CAIRO, EGYPT (28 March 2018) — The flight delay due to severe dust storms meant we arrived into the city quite late at night. A thin layer of fine sand covered everything, including parked cars along the streets, and it seemed odd because the city appears so detached from the desert on its outskirts. It was as if the sand storm was the desert’s attempt to reclaim terrain from the urban civilization that had grown up into a sprawling metropolis.
Cairo is the largest city in the Middle East or North Africa. But it was after midnight and everything was quiet. The Egyptian presidential elections had finished earlier in the day, and there were no surprises — Egyptian President Abdel Fattah el-Sisi won a second term as expected. The streets were calm as we drove towards my small hotel in the downtown area, not far from the Tahir square where the “revolution” sparked a regime change back in 2011. I am not sure how most Egyptians feel about the results, but the lack of enthusiasm for the elections might be an indicator that ordinary people are tired of politics period. In any case, my late arrival meant I would have to wait until tomorrow to even get a sense of the city at all.
I am staying at Osiris Hotel, a small locally-run hotel in downtown Cairo that I chose based on positive Trip Advisor reviews. I wanted a small guesthouse-like hotel that was comfortable, clean and centrally located, and the Osiris seemed perfect. Though we had a little trouble locating the address in the chaos of Cairo — it is located on the top floors of an anonymous looking office building — once we found the entrance I had a warm greeting and plenty of assistance getting settled in. My room had a small balcony that overlooked the city and despite the dust, I took a few minutes to just gaze across the mass of lights in search of the desert in the darkness beyond.
It was hard to get a sense of the town so late, and I had an early wake-up with plans to meet Nahla at 8 am, so I bypassed the temptation to check out the rooftop terrace and went to sleep just after midnight…
ABOUT THE EXPEDITION
JoMarie Fecci, of USnomads, sets off on an independent scouting trip across Egypt and Sudan in preparation for an up-coming Sahara expedition. Driving locally-sourced Toyotas and working with small local teams in each region, she will traverse a winding route that jumps off from key points along the Nile as far south as Khartoum, where the Blue and White Niles meet. During the journey she will visit a series of UNESCO world heritage sites focused on the ancient civilizations that occupied the region and meet with local communities. The primary goal of this mission is to assess terrain, security, driving conditions, logistical concerns and approximate timeframes for future travel.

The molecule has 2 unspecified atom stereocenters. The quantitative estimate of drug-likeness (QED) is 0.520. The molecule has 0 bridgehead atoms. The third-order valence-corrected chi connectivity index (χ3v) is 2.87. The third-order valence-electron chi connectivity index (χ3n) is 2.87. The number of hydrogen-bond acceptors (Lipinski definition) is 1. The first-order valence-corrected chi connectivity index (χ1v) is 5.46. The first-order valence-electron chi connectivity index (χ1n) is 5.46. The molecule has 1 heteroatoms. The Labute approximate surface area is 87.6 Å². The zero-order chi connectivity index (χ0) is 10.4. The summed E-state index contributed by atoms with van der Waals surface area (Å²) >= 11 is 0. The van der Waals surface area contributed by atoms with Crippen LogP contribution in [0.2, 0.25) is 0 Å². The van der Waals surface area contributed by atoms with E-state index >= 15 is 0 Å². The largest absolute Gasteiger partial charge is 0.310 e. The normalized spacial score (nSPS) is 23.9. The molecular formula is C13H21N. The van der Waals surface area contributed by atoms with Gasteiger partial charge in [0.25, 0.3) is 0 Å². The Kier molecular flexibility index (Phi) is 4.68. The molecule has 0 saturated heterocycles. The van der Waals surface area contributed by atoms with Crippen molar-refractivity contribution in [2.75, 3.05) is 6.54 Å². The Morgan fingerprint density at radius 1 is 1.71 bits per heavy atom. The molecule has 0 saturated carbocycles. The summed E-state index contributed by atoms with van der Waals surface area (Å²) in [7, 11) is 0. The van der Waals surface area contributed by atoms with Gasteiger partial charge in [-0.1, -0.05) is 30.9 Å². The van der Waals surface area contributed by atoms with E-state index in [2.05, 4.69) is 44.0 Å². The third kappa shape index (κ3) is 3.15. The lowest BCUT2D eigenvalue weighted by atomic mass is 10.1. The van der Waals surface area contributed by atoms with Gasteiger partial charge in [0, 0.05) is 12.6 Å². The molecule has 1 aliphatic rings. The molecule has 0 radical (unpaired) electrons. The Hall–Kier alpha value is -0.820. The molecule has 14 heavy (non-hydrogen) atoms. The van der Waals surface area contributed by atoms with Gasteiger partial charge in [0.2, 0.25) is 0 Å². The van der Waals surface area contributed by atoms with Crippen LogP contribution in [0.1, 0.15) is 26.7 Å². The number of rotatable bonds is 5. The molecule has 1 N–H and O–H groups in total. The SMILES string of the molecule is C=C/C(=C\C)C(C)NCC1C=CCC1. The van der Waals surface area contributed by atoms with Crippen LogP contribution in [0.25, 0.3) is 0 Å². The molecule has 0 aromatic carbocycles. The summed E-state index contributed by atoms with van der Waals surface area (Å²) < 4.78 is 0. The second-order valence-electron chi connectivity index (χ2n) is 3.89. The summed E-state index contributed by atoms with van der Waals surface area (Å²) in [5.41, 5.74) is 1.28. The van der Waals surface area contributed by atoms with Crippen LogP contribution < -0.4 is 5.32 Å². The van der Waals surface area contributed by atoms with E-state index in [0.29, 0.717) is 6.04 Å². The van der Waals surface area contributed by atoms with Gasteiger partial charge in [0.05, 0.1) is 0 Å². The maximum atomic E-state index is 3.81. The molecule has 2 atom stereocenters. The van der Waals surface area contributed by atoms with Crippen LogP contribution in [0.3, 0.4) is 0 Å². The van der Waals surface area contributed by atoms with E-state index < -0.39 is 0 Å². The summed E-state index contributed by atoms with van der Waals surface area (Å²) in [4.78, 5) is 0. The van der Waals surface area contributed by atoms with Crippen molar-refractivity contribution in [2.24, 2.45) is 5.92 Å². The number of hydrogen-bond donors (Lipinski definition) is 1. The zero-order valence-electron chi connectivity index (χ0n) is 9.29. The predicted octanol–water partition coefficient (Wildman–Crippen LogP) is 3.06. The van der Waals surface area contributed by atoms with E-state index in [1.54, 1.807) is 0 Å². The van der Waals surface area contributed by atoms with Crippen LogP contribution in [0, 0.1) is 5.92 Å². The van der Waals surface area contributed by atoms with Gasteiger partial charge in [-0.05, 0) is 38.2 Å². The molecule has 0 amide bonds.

WHERE WE ARE
The Arab Republic of Egypt, is a transcontinental country spanning the northeast corner of Africa and southwest corner of Asia by a land bridge formed by the Sinai Peninsula. With the Mediterranean sea on its northern border, the Gulf of Aqaba to the east, and the Red Sea to the east and south, it occupies a geo-strategic location connecting Europe, Asia and Africa. It has land borders with Gaza and Israel to the east, Sudan to the south, and Libya to the west. Islam is the official religion and Arabic the official language. Egypt is the most populous country in North Africa and the Arab world, with over 95 million inhabitants. Most of the population lives near the banks of the Nile River, in an area of about 40,000 square kilometres (15,000 sq mi), where the only arable land is found. The large regions of the Sahara desert, which constitute most of the country’s territory, are sparsely inhabited. Considered a cradle of civilization, Egypt emerged as one of the world’s first nation states in the tenth millennium BC and iconic monuments such as the Giza Necropolis and its Great Sphinx, as well the ruins of Memphis, Thebes, Karnak, and the Valley of the Kings, reflect this legacy.